Texas Living

Container Gardening Made Simple

By Abi Grise Morgan 1.8.24

Are you itching to get your hands in the dirt, but the weather just won’t cooperate? Or perhaps you’re an urban dweller with a green thumb yet lacking a garden space? Container gardens are a saving grace for gardeners with small spaces or when your yard is still shaking off winter’s frosty grip.

What Is Container Gardening?

As the name suggests, container gardening is the art of growing plants in containers, as opposed to the ground. Urban dwellers can set up container gardens on balconies or small patios, and containers can be moved indoors when needed to protect sensitive plants from freezing temperatures. Sometimes, gardeners will use container gardens to start spring gardening early, giving young plants protection from frost before plunking them into the ground later.

Container gardens are also novice friendly. You can move plants around to find the best spot, and they’re less likely to contract diseases and pests that spread through the soil. Plus, the containers’ elevation makes it easier on your back when weeding your garden.

Choosing the Right Containers

Just about any container can be used for gardening, provided it has good drainage. Traditional pots, quirky recycled items, window boxes, and hanging baskets all make excellent homes for your plants. Remember that as your plants grow, they’ll need to be transferred to a bigger pot.

Selecting Plants

The sky’s the limit when choosing container plants. Some gardeners use containers to grow fresh herbs — like basil, rosemary, or thyme — to later use in the kitchen. You can also grow vegetables: tomatoes, peppers, squash, carrots, or leafy greens, or try creating a mushroom garden. Another option is to designate your potted garden as a pollinator pit stop with aromatic flowers like lavender, cosmos, or zinnias.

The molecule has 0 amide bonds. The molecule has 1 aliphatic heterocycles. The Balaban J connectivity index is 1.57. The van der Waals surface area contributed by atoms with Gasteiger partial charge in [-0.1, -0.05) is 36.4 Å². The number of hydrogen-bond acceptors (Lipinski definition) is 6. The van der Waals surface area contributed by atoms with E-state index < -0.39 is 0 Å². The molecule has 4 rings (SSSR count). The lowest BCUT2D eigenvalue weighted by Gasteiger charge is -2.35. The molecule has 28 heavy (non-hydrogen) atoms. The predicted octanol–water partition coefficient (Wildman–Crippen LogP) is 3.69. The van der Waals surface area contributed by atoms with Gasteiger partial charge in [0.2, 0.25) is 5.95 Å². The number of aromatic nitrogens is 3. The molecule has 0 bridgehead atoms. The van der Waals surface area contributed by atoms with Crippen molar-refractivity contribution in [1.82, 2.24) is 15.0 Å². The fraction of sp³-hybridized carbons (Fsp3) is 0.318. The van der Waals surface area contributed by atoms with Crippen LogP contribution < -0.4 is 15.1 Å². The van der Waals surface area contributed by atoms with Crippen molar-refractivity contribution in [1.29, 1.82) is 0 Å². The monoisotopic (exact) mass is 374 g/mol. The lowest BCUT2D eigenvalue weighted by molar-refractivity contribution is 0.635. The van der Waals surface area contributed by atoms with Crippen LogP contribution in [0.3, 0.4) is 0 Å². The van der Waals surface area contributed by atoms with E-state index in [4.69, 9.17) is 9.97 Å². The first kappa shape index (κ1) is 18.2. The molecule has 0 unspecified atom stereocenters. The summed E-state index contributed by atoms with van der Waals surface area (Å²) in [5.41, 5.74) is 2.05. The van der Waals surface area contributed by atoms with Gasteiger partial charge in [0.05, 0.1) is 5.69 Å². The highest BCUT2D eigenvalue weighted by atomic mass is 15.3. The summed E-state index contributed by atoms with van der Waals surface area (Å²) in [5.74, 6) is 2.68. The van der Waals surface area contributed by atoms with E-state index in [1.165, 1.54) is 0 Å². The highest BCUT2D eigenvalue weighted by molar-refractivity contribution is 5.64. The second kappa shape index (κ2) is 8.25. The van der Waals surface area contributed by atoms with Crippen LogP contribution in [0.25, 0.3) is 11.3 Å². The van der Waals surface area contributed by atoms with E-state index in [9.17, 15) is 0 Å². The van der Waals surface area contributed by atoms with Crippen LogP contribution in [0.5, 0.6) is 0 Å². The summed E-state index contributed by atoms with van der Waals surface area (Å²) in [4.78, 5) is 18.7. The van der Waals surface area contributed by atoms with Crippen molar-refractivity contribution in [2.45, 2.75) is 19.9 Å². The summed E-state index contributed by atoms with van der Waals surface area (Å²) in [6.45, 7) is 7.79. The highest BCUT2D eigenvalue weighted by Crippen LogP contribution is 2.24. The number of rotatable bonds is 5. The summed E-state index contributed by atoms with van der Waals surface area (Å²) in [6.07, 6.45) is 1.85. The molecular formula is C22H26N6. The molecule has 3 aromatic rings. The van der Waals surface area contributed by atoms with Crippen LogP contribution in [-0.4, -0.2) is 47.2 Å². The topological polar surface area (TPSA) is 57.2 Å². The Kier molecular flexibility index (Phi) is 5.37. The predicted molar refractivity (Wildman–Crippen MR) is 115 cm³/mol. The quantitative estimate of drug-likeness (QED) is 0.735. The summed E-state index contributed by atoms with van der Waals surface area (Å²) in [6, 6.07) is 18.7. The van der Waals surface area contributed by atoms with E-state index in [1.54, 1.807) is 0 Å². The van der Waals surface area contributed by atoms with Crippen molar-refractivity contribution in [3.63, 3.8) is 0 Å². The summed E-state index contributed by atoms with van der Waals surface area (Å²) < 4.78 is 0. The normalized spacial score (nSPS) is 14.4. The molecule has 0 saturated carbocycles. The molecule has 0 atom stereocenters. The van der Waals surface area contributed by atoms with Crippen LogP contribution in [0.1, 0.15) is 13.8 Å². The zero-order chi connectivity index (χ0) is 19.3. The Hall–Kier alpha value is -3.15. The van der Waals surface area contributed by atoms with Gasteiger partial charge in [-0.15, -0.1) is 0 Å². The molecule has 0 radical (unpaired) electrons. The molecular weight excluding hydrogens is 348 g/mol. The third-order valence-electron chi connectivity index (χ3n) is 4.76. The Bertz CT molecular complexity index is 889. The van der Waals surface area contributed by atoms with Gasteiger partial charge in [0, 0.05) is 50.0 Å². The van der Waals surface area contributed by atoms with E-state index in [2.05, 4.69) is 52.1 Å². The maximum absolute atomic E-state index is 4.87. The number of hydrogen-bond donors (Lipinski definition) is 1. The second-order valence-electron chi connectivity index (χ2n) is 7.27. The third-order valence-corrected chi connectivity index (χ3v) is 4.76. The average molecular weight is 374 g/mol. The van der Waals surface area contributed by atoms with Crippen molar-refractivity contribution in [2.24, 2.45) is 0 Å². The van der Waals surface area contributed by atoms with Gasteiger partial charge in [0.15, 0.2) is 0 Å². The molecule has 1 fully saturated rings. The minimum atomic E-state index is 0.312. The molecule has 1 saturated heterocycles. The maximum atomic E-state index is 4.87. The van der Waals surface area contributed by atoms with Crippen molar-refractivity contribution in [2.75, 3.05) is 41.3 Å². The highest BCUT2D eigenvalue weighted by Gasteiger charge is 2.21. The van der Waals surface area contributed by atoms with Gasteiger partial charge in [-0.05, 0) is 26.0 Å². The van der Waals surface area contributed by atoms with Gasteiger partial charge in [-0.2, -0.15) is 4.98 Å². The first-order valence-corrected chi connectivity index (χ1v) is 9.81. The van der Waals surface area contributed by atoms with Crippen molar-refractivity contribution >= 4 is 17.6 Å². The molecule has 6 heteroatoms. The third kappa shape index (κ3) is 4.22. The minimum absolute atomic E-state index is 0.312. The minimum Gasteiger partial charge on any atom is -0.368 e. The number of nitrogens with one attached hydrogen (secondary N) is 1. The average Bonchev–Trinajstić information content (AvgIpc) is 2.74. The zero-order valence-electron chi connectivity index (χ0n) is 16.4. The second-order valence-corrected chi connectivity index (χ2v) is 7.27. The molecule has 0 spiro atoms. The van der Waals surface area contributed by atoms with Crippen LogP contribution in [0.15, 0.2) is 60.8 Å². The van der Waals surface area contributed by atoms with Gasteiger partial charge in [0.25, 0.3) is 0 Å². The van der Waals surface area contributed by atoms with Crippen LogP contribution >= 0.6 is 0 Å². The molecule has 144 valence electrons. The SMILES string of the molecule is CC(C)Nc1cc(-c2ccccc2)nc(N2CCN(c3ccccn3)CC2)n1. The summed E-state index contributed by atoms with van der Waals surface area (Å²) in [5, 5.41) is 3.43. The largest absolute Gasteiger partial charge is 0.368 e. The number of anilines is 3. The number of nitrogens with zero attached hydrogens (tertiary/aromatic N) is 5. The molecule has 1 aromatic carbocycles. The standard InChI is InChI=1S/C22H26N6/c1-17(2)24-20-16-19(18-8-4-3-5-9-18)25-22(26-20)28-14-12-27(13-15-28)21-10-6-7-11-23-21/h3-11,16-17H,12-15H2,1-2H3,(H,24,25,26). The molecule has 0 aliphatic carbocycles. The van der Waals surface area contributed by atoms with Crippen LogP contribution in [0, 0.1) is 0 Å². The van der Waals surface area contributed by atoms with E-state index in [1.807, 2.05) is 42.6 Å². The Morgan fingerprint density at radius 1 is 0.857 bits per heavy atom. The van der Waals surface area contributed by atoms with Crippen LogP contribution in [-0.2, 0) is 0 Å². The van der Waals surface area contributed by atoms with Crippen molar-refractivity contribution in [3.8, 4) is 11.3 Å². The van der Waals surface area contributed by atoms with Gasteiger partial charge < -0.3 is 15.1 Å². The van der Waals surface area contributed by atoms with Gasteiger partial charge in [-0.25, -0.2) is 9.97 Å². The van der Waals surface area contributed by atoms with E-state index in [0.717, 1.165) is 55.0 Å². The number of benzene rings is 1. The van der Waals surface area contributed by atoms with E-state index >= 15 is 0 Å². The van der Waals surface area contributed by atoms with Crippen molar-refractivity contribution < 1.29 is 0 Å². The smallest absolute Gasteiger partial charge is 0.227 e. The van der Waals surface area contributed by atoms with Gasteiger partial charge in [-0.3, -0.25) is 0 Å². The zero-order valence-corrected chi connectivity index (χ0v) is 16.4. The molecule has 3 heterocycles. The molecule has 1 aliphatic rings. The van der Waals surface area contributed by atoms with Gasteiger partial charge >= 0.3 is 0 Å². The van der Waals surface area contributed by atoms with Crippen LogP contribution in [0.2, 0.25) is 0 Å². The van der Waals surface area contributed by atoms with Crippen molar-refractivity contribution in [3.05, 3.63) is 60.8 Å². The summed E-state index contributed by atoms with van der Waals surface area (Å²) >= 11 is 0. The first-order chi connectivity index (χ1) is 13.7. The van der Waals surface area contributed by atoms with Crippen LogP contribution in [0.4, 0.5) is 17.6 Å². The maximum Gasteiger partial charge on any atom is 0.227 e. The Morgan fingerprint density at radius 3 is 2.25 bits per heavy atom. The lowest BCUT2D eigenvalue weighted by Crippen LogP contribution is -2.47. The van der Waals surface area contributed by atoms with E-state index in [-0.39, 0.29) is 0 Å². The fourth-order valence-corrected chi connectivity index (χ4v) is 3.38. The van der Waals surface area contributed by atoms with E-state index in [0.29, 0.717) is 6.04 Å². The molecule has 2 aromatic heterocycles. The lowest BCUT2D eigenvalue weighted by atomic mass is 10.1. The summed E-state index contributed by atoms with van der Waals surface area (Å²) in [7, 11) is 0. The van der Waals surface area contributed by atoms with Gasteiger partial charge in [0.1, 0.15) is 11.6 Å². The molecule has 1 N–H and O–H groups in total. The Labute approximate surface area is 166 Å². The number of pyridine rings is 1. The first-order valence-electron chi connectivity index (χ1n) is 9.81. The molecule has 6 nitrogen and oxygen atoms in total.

Soil and Fertilization

While you can use garden soil in containers, you’re better off with potting soil, which is well-draining and light. Keep in mind: Container gardens require more frequent watering and fertilization than their in-ground counterparts, as they have limited access to natural nutrients. Set a watering schedule or use an automated drip system so you don’t forget.

Enjoy the Fruits of Your Labor

Container gardening is a fantastic way to bring nature into your life, regardless of space limitations or weather constraints. With a bit of creativity and care, you can enjoy the beauty of a flourishing garden. So, grab some pots and let your gardening journey begin!

Take the guesswork out of figuring out when to start your garden with this annual garden calendar!

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